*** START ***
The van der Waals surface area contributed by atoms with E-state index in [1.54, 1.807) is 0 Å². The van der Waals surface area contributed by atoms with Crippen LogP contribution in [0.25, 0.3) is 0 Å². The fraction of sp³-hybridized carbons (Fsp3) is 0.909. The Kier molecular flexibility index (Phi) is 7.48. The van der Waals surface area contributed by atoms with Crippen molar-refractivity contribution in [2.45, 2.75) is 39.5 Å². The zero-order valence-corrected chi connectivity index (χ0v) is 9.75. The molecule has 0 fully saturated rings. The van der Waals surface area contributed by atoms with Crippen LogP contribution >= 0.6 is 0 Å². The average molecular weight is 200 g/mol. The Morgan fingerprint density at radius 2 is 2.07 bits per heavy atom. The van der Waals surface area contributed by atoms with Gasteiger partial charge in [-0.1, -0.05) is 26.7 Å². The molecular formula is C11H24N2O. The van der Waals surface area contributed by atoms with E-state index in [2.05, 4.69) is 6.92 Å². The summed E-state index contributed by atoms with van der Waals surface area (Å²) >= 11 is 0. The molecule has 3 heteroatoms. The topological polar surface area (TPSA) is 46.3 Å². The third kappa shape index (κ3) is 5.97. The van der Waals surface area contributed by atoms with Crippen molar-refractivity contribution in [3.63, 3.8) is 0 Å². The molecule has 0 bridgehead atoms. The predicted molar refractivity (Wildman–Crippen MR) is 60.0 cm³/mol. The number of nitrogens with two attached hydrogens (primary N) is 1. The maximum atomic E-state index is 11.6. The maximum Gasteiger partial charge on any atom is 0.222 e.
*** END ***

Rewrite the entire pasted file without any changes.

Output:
The van der Waals surface area contributed by atoms with E-state index in [1.54, 1.807) is 0 Å². The van der Waals surface area contributed by atoms with Crippen LogP contribution in [0.25, 0.3) is 0 Å². The fraction of sp³-hybridized carbons (Fsp3) is 0.909. The Kier molecular flexibility index (Phi) is 7.48. The van der Waals surface area contributed by atoms with Crippen molar-refractivity contribution in [2.45, 2.75) is 39.5 Å². The zero-order valence-corrected chi connectivity index (χ0v) is 9.75. The molecule has 0 fully saturated rings. The van der Waals surface area contributed by atoms with Crippen LogP contribution >= 0.6 is 0 Å². The average molecular weight is 200 g/mol. The Morgan fingerprint density at radius 2 is 2.07 bits per heavy atom. The van der Waals surface area contributed by atoms with Gasteiger partial charge in [-0.1, -0.05) is 26.7 Å². The molecular formula is C11H24N2O. The van der Waals surface area contributed by atoms with E-state index in [2.05, 4.69) is 6.92 Å². The summed E-state index contributed by atoms with van der Waals surface area (Å²) >= 11 is 0. The molecule has 3 heteroatoms. The topological polar surface area (TPSA) is 46.3 Å². The third kappa shape index (κ3) is 5.97. The van der Waals surface area contributed by atoms with Crippen molar-refractivity contribution in [3.63, 3.8) is 0 Å². The molecule has 0 bridgehead atoms. The predicted molar refractivity (Wildman–Crippen MR) is 60.0 cm³/mol. The number of nitrogens with two attached hydrogens (primary N) is 1. The maximum atomic E-state index is 11.6. The maximum Gasteiger partial charge on any atom is 0.222 e.